Did you know that every seven seconds, someone suffers a workplace injury? The National Safety Council (NSC) reports that because of workplace injuries, 104 million production days were lost in 2017. I was intrigued to learn more about workplace injuries after reading that corporate worries over efficiency make work much more dangerous during the holidays, as people rush and safety regulations are overlooked.
With so many employees getting injured so often, you’d think that we would hear more about workplace safety. I think the reason why we don’t is pretty obvious: companies don’t want to talk about unsafe work conditions, and employees don’t want to bring up accidents that may be embarrassing or painful, especially if their injuries put them out of work for long enough that they lost income over it.
Still, workplace safety is important, and workplace injuries aren’t always the debilitating broken bones or concussions that we always think about. Many people also suffer from soreness, minor cuts, and scrapes, and strains on tendons and muscles every day. Even people with desk jobs can be injured while working, and these injuries can have negative effects on their ability to perform the duties of their job.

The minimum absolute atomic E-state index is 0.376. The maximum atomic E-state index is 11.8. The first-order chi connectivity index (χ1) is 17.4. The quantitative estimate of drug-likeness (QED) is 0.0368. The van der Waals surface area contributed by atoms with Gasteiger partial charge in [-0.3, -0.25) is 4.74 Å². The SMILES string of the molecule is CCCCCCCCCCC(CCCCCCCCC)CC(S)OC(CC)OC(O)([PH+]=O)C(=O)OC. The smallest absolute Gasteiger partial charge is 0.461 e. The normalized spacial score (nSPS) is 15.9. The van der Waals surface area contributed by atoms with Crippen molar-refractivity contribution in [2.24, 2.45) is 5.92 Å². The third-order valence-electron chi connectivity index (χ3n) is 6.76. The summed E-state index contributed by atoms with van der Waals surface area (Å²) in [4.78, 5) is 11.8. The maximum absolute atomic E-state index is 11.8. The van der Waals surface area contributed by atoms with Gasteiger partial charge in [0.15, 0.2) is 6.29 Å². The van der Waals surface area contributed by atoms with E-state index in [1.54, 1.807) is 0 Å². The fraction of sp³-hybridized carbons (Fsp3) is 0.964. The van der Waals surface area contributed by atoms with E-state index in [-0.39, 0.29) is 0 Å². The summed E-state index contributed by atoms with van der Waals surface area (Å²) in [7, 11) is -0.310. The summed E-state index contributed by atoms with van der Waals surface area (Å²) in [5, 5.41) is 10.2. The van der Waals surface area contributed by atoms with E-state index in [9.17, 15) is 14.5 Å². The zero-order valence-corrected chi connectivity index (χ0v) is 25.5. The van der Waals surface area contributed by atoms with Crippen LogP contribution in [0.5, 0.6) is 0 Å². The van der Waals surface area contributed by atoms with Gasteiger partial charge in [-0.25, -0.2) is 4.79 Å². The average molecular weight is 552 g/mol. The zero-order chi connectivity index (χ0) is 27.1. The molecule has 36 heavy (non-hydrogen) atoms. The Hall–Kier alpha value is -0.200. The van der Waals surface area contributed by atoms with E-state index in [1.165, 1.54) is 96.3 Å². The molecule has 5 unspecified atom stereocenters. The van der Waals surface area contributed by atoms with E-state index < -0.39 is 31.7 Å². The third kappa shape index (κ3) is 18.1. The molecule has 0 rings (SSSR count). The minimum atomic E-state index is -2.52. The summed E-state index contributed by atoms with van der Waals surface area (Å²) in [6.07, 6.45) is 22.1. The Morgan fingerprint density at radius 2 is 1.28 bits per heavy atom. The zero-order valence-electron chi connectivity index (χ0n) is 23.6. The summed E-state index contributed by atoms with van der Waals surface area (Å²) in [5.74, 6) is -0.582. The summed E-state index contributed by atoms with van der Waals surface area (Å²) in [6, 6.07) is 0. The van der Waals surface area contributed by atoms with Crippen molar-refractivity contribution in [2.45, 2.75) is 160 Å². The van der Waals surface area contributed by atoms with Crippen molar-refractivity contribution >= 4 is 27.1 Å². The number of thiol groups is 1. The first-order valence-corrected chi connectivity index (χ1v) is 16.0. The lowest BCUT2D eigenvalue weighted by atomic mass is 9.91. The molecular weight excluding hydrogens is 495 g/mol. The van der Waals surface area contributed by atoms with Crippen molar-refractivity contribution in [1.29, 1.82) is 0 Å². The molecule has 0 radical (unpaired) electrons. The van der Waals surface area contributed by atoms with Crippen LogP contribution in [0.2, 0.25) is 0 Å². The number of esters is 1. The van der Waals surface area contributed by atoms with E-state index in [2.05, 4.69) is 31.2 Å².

Most Common Causes of Workplace Injuries
According to the NSC, these are the most common reasons why people become injured and miss work:
- Everyone has probably had days where they’ve overworked themselves. People who have repetitive jobs, such as sorting, working machinery, or carrying heavy loads are especially susceptible to overexertion. Continuously lifting or bending can cause severe strain on the body, which can lead to an ability to work or even get out of bed the next day. Over 33% of workplace injuries are due to overexertion.
- “Contact With Objects and Equipment”
- This refers to events where workers are caught by machinery, hit by equipment or tools, crushed by boxes, etc. To help avoid this, heavy materials should be stowed away on the floor or close to the floor. It’s also a good idea to have someone else spot you if you’re carrying something up and down a ladder or holding something above your head.
- “Slips, Trips, and Falls”
- Falling off a ladder or a platform, slipping on a slick floor, or tripping over equipment or stock are all examples of this. It’s best to keep storerooms neat and tidy to avoid tripping over items, and wet surfaces should always be cleaned as soon as possible. People can easily break bones, cut themselves, or suffer head trauma from slipping and falling at work.
While I was doing research on this topic, I found out that there is a company called WorkSTEPS, Inc. that does employment testing to make sure that people are well-suited to the demands of a certain job, including physical demands. They offer safety and health services to employers so that people can stay safe on the job. Hopefully, this kind of thinking can prevent so many people from getting injured while they’re working.